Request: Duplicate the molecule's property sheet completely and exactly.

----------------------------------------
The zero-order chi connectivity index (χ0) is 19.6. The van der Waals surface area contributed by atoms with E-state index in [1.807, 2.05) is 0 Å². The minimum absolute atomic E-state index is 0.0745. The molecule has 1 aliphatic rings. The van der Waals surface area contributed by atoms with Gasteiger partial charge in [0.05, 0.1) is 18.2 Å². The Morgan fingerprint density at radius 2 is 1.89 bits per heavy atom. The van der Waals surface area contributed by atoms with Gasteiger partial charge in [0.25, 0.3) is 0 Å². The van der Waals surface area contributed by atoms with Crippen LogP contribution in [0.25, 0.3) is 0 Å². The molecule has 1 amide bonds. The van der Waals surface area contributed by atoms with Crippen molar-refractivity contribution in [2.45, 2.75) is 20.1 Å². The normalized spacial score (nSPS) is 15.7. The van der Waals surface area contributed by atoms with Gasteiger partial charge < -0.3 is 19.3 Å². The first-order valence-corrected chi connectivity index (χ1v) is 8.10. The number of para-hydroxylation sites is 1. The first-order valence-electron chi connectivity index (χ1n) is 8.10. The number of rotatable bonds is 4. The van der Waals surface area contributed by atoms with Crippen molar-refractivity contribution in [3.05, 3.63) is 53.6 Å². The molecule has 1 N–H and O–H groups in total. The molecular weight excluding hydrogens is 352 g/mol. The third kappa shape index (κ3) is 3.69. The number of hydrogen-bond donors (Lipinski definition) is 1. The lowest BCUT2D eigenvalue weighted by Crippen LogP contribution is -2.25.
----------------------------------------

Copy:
The zero-order chi connectivity index (χ0) is 19.6. The van der Waals surface area contributed by atoms with E-state index in [1.807, 2.05) is 0 Å². The minimum absolute atomic E-state index is 0.0745. The molecule has 1 aliphatic rings. The van der Waals surface area contributed by atoms with Gasteiger partial charge in [0.05, 0.1) is 18.2 Å². The Morgan fingerprint density at radius 2 is 1.89 bits per heavy atom. The van der Waals surface area contributed by atoms with Gasteiger partial charge in [0.25, 0.3) is 0 Å². The van der Waals surface area contributed by atoms with Crippen LogP contribution in [0.25, 0.3) is 0 Å². The molecule has 1 amide bonds. The van der Waals surface area contributed by atoms with Crippen molar-refractivity contribution in [2.45, 2.75) is 20.1 Å². The normalized spacial score (nSPS) is 15.7. The van der Waals surface area contributed by atoms with Gasteiger partial charge < -0.3 is 19.3 Å². The first-order valence-corrected chi connectivity index (χ1v) is 8.10. The number of para-hydroxylation sites is 1. The first-order valence-electron chi connectivity index (χ1n) is 8.10. The number of rotatable bonds is 4. The van der Waals surface area contributed by atoms with Crippen molar-refractivity contribution in [3.05, 3.63) is 53.6 Å². The molecule has 1 N–H and O–H groups in total. The molecular weight excluding hydrogens is 352 g/mol. The third kappa shape index (κ3) is 3.69. The number of hydrogen-bond donors (Lipinski definition) is 1. The lowest BCUT2D eigenvalue weighted by Crippen LogP contribution is -2.25.